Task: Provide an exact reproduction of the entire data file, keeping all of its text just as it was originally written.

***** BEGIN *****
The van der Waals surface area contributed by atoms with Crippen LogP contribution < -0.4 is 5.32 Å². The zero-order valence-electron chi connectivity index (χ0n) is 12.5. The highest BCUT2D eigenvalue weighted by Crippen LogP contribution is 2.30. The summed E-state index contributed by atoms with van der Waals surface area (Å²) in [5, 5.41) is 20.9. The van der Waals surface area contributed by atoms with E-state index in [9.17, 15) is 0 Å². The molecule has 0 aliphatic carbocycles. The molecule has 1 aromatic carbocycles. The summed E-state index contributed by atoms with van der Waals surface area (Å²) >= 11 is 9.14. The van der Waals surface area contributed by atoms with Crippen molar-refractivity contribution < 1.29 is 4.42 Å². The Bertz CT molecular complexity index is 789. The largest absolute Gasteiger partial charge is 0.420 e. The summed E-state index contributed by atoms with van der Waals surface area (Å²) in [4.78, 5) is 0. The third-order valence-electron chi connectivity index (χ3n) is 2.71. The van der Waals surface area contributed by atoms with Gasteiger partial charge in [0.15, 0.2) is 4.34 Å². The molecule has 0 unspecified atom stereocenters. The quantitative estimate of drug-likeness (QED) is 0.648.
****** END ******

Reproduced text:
The van der Waals surface area contributed by atoms with Crippen LogP contribution < -0.4 is 5.32 Å². The zero-order valence-electron chi connectivity index (χ0n) is 12.5. The highest BCUT2D eigenvalue weighted by Crippen LogP contribution is 2.30. The summed E-state index contributed by atoms with van der Waals surface area (Å²) in [5, 5.41) is 20.9. The van der Waals surface area contributed by atoms with E-state index in [9.17, 15) is 0 Å². The molecule has 0 aliphatic carbocycles. The molecule has 1 aromatic carbocycles. The summed E-state index contributed by atoms with van der Waals surface area (Å²) >= 11 is 9.14. The van der Waals surface area contributed by atoms with Crippen molar-refractivity contribution < 1.29 is 4.42 Å². The Bertz CT molecular complexity index is 789. The largest absolute Gasteiger partial charge is 0.420 e. The summed E-state index contributed by atoms with van der Waals surface area (Å²) in [4.78, 5) is 0. The third-order valence-electron chi connectivity index (χ3n) is 2.71. The van der Waals surface area contributed by atoms with Gasteiger partial charge in [0.15, 0.2) is 4.34 Å². The molecule has 0 unspecified atom stereocenters. The quantitative estimate of drug-likeness (QED) is 0.648.